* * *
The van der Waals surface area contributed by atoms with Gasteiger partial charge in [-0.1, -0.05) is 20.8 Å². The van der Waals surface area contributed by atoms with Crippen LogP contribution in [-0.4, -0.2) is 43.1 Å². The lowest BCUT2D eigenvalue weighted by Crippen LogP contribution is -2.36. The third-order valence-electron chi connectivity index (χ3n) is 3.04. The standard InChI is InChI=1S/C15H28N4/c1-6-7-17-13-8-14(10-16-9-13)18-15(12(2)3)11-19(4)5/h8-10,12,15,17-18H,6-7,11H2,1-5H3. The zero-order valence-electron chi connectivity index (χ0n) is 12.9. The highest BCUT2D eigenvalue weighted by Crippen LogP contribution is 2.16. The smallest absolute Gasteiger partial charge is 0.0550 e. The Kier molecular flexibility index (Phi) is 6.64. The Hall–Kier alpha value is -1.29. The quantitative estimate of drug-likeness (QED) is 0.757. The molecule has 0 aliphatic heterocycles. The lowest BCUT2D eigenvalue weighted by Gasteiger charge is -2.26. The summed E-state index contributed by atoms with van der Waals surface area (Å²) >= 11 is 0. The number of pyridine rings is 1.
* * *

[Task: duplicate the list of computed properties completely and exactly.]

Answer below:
The van der Waals surface area contributed by atoms with Gasteiger partial charge in [-0.1, -0.05) is 20.8 Å². The van der Waals surface area contributed by atoms with Crippen LogP contribution in [-0.4, -0.2) is 43.1 Å². The lowest BCUT2D eigenvalue weighted by Crippen LogP contribution is -2.36. The third-order valence-electron chi connectivity index (χ3n) is 3.04. The standard InChI is InChI=1S/C15H28N4/c1-6-7-17-13-8-14(10-16-9-13)18-15(12(2)3)11-19(4)5/h8-10,12,15,17-18H,6-7,11H2,1-5H3. The zero-order valence-electron chi connectivity index (χ0n) is 12.9. The highest BCUT2D eigenvalue weighted by Crippen LogP contribution is 2.16. The smallest absolute Gasteiger partial charge is 0.0550 e. The Kier molecular flexibility index (Phi) is 6.64. The Hall–Kier alpha value is -1.29. The quantitative estimate of drug-likeness (QED) is 0.757. The molecule has 0 aliphatic heterocycles. The lowest BCUT2D eigenvalue weighted by Gasteiger charge is -2.26. The summed E-state index contributed by atoms with van der Waals surface area (Å²) >= 11 is 0. The number of pyridine rings is 1.